In the mix
Teaching tolerance at UMass-Lowell

As the child of an interracial marriage, Oneida Blagg attracted a lot of attention growing up.

“I’m tri-racial — one parent is part-black and Native American and the other parent is Native American and Caucasian,” she explains. “You look at our family and visibly see differences in color among the children, and obviously the parents were different in color, so people had reactions to us.”

The resultant stares and the questions that tagged along weren’t always tactful — “Are you adopted?” was common. But Blagg, who was appointed the director of equal opportunity and outreach at the University of Massachusetts, Lowell, in 2005 and has over three decades of experience in the field of equal opportunity, says those childhood experiences have actually had a positive effect on her career path.

She decided to ignore the judgments implied by the comments, questions and stares, and instead set her own goals and standards.

“After a certain point, I realized I can’t change their response,” she says. “And it was actually very helpful for me … as an individual to realize, ‘You’re not going to be able to run with the pack, you’re going to have to stand alone, do the best job you can wherever you are.’”

Blagg also soon saw that her personal experiences gave her a better understanding of matters related to stereotypes about race and ethnicity.

“It’s given me a view of the world where I identify with different groups and different needs, and the impact of certain things, such as color and what people think you are,” she says.

This ability has proven crucial in her position at UMass-Lowell, where Blagg works to promote diversity on the school’s campus, specifically among the people who work there.

“We need to build representation for African Americans, Hispanic Americans and Native Americans in terms of faculty and staff,” she explains. “When all members of the faculty and staff and students see role models from all kinds of cultural backgrounds, this adds something very important to our workforce, which makes us more marketable … It makes us more global and it expands this whole sense of diversity.”

Toward that end, Blagg works with recruiters and employment agencies to find out how to best reach minority jobseekers. This includes advertising job openings in publications with very specific audiences, such as Indian Country Today and Hispanic Outlook in Higher Education, as well as ensuring that the university projects an accurate image of its own already diverse population.

The impetus for these initiatives also has ties to Blagg’s personal experiences.

“As a minority, I too have looked for jobs and have looked at various Web sites of companies and institutions, and I look very closely at the image they project — or [that] they don’t,” she notes. “Now that I’m involved with minority recruitment, I can help frame some sort of an image for the university that will really reach into minority communities in terms of how we project ourselves so that we are demonstrating the inclusiveness that many people at the university really do feel, and really do want, for the campus and for the students here.”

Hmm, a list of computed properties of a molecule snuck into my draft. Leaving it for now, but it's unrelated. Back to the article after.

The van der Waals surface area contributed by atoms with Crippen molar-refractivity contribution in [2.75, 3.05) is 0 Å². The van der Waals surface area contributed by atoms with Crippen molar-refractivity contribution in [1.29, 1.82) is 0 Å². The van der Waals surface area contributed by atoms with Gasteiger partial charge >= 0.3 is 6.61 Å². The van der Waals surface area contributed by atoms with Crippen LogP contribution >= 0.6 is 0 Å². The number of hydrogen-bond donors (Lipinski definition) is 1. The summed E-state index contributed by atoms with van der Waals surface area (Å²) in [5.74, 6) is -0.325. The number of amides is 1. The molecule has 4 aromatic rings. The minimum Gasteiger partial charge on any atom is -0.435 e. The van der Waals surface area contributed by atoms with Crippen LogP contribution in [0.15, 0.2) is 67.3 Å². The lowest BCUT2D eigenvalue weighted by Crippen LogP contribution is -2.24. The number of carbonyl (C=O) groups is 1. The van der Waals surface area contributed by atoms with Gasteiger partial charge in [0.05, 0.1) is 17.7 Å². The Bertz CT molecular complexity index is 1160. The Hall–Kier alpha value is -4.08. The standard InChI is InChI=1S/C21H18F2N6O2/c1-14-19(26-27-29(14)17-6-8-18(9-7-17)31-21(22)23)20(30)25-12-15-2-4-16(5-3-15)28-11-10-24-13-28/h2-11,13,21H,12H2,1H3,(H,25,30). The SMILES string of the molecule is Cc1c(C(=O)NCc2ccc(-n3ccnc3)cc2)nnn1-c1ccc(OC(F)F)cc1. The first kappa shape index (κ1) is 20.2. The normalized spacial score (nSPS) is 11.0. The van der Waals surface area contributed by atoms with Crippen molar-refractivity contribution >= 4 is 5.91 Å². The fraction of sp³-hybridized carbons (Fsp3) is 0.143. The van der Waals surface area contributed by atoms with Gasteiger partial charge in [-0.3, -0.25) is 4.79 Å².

Having worked in equal opportunity affairs for much of her professional life, Blagg emphasizes the importance of nuance in understanding thorny issues such as affirmative action. As a mechanism to ensure a fair and equitable hiring process, Blagg says that affirmative action is only one aspect of ensuring diversity.

“Equal opportunity is about more than just affirmative action as a civil compliance unit or a kind of police for the rest of the institution,” she adds. “It has to do with training, outreach and recruitment and handling concerns from the workforce that may relate to discrimination.”

The university’s diversity awareness sessions, run out of Blagg’s office, have trained almost 500 people in the last three years about matters related to “civility and respect in the workplace,” traits that go beyond ideas of tolerance and acceptance.

“Tolerance means with your teeth grinding you will tolerate the other person and acceptance means I have to agree with everything you say. I don’t think that’s humanly possible,” Blagg says with a laugh. “But when we respect one another, we can say, ‘I still have my beliefs, you have your beliefs, I respect you,’ and when we see the difference we can say, ‘Yes, there it is. There’s no need to become uncivil about it.’”

Blagg notes that social norms in discussing race and ethnicity have changed since she was a child; she now fields far fewer overtly rude questions about her racial identity. In fact, curiosity about her appearance has led to a number of unusual but meaningful encounters since she moved to Massachusetts three years ago.

“People have come up to me and will start speaking in Portuguese and I have to answer in very broken Spanish that I don’t speak,” she says. “I think it’s fascinating when we can move through cultures and observe the ways they communicate.”

Reflecting more generally on diversity and cultural interchange, Blagg adds that while some people might think of such moments of misrecognition as awkward or uncomfortable, she sees the matter differently.

“In some ways, I wish that communication was stronger and more clear,” she says. “I enjoy the interchange of people and I think it makes life interesting.”

“When all members of the faculty
and staff and students see role models
from all kinds of cultural backgrounds,
this adds something very important to
our workforce.”
— Oneida Blagg